Occupy Madison builds first house in planned eco-village for the homeless

A homeless Wisconsin couple moved into a “tiny home” Christmas Eve they helped build with fellow Occupy Madison members.

Chris Derrick and Betty Ybarra had been living since April in an encampment at a county park with other members of the protest group, which plans to build more small homes with college students and other volunteers for the city’s growing homeless population.

A citywide count in January found 831 homeless people – a 47 percent increase over three years – in Madison, where the average home sale costs nearly $300,000.

The protest group, which grew out of the Occupy Wall Street movement to protest wealth inequality, put together teams of volunteers to build two houses using a basic blueprint that can be adapted to fit the creators’ tastes, reported the Wisconsin State Journal.

The homeless volunteers earn their houses – which include a bed, toilet and insulation – by working under the supervision of more experienced builders.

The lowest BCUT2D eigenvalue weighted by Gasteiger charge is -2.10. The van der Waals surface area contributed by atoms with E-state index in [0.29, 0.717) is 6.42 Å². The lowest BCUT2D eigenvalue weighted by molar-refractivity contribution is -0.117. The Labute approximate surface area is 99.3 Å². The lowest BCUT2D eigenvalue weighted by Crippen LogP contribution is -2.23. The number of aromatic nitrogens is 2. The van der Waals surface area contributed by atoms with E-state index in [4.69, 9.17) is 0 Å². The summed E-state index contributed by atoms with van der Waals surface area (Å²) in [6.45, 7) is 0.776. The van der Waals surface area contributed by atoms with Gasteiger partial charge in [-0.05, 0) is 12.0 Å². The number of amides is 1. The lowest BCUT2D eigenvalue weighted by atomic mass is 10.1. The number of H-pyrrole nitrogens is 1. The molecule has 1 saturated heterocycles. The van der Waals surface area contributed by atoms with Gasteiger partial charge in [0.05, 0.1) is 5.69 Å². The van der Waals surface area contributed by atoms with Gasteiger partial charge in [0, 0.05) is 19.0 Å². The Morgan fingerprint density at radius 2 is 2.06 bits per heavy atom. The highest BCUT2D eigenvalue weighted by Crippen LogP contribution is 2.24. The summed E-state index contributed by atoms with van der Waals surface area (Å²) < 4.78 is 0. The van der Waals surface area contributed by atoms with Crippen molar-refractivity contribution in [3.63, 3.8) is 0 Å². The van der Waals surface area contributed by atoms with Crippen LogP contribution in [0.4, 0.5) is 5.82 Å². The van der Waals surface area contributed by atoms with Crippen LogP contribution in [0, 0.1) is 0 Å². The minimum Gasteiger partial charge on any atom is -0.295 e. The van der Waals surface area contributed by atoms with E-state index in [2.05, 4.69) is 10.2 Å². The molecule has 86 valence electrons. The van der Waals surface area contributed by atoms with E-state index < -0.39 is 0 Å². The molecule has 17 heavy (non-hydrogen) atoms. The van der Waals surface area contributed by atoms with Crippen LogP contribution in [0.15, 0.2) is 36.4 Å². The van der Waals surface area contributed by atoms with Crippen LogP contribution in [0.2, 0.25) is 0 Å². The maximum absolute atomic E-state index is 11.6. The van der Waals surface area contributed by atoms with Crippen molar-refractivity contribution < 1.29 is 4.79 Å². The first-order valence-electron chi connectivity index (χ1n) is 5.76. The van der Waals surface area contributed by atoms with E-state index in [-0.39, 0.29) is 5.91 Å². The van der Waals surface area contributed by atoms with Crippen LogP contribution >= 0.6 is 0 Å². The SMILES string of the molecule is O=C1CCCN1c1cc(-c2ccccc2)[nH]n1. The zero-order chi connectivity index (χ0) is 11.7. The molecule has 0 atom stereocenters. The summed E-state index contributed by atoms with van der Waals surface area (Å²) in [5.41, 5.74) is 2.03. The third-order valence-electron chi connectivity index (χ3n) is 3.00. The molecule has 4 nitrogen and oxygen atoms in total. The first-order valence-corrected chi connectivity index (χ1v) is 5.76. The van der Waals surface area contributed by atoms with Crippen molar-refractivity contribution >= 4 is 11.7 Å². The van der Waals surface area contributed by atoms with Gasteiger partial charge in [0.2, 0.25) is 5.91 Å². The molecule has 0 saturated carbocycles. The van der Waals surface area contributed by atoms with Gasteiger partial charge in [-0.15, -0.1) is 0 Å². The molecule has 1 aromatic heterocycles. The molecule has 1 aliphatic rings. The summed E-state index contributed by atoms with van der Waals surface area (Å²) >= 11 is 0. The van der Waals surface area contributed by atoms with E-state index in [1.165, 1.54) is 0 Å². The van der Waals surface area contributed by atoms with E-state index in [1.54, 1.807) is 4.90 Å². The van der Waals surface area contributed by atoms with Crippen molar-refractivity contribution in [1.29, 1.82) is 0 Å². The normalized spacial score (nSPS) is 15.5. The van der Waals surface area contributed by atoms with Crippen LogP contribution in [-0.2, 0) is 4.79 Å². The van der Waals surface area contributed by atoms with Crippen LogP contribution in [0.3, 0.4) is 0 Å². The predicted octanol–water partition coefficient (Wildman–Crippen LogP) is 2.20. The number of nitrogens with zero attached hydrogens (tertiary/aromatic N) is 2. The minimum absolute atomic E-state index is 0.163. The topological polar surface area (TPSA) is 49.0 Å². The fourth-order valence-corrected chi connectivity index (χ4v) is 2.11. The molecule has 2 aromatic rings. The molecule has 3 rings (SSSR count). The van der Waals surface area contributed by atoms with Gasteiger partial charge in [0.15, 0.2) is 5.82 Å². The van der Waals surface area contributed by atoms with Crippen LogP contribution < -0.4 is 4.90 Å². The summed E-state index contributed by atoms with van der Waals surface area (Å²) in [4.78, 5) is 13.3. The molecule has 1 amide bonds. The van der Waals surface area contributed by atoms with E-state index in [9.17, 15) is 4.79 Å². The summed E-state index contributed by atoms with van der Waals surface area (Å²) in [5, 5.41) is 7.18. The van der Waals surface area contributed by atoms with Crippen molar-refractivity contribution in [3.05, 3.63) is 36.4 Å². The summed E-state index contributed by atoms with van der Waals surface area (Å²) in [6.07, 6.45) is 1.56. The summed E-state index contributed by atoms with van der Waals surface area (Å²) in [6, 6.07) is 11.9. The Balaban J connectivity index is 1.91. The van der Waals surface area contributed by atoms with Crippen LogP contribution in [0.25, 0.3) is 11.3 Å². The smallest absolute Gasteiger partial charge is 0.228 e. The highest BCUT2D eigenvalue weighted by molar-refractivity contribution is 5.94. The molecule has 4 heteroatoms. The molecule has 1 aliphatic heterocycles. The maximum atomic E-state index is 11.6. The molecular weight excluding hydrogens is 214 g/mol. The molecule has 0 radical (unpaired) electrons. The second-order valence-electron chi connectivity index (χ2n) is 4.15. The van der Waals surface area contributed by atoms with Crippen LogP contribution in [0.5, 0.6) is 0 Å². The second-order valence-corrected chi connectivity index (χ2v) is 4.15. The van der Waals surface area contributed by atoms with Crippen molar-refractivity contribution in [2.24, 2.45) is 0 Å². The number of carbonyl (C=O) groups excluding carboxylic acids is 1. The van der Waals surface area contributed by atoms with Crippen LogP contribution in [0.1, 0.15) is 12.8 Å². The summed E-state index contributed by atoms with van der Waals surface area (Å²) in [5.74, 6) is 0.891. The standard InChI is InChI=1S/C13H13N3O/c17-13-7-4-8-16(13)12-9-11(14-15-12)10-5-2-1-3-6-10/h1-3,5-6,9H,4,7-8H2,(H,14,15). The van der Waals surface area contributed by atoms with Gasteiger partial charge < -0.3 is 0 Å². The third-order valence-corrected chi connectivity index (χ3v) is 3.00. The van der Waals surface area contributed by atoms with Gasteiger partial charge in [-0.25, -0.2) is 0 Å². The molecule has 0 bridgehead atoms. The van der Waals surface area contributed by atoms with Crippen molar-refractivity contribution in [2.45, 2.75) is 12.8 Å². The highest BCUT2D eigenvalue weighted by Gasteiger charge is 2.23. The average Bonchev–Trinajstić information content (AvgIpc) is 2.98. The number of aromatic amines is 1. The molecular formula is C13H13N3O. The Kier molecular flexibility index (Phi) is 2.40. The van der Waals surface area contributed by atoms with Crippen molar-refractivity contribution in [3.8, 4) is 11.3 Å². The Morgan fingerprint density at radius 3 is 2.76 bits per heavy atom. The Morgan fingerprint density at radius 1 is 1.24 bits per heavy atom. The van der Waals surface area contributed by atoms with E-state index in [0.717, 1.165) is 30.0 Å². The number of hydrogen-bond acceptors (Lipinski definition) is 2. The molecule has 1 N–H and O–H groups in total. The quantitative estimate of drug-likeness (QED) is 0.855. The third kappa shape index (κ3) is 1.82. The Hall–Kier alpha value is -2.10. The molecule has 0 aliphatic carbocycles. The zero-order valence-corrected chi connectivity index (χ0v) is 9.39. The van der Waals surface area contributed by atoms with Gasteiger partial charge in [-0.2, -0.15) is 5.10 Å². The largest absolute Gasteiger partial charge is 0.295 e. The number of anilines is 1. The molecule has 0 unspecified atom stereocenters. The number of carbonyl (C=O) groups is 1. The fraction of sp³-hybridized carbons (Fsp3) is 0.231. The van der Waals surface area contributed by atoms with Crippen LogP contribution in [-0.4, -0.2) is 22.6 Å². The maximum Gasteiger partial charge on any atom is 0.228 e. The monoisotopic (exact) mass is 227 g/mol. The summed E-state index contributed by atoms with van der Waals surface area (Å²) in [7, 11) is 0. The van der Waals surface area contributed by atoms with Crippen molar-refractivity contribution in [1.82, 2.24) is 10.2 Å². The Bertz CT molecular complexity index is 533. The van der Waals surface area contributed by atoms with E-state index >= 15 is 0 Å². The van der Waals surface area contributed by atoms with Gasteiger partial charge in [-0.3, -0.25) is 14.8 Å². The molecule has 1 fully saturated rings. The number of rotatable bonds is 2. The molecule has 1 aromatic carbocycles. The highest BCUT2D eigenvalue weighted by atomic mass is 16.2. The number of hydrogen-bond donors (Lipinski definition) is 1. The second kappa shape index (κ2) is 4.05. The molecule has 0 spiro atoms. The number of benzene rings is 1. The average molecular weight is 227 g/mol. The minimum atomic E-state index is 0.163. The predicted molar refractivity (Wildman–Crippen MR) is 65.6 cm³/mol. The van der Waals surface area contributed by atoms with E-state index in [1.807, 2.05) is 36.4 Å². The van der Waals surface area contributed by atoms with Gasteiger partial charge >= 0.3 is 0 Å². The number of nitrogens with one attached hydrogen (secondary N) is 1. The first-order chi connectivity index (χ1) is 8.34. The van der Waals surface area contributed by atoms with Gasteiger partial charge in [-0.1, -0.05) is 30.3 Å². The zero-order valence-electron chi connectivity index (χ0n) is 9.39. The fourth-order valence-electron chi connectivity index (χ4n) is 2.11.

The $3,000 homes, which are paid for through private donations, are mounted on trailers so they don’t require a plot of land and can be parked legally on the street as long as they’re moved every 48 hours.

Occupy organizers recently convinced Madison city officials to change zoning laws to allow the homes to be parked on private property with the owner’s permission.

“It’s not just a shelter, it’s a commitment to a lifestyle,” said Brenda Konkel, who heads a tenants’ rights group in Madison. “It’s a co-op mixed with Habitat for Humanity mixed with eco-village as the long-term goal.”

The first house includes a pole-mounted solar panel donated by the University of Wisconsin-Madison and is based on lighting equipment used by villagers in Costa Rica to guard against snakebites while going to use outdoor latrines, the newspaper reported.

Derrick and Ybarra will use the 80-watt solar panel to charge a sealed lead acid battery to power 98-square-foot home’s four LED lights and cellphone charger base, although the pole used for the panels is currently too tall to fit under bridges.

The initial homes will be heated with a vented propane heater mounted on the wall, and space heaters can be used if the home is parked near an electricity source.

The group eventually hopes to buy land to build a village with up to 30 of the tiny homes.

Watch this WLUK-TV video report posted online by Dorthey Wigand: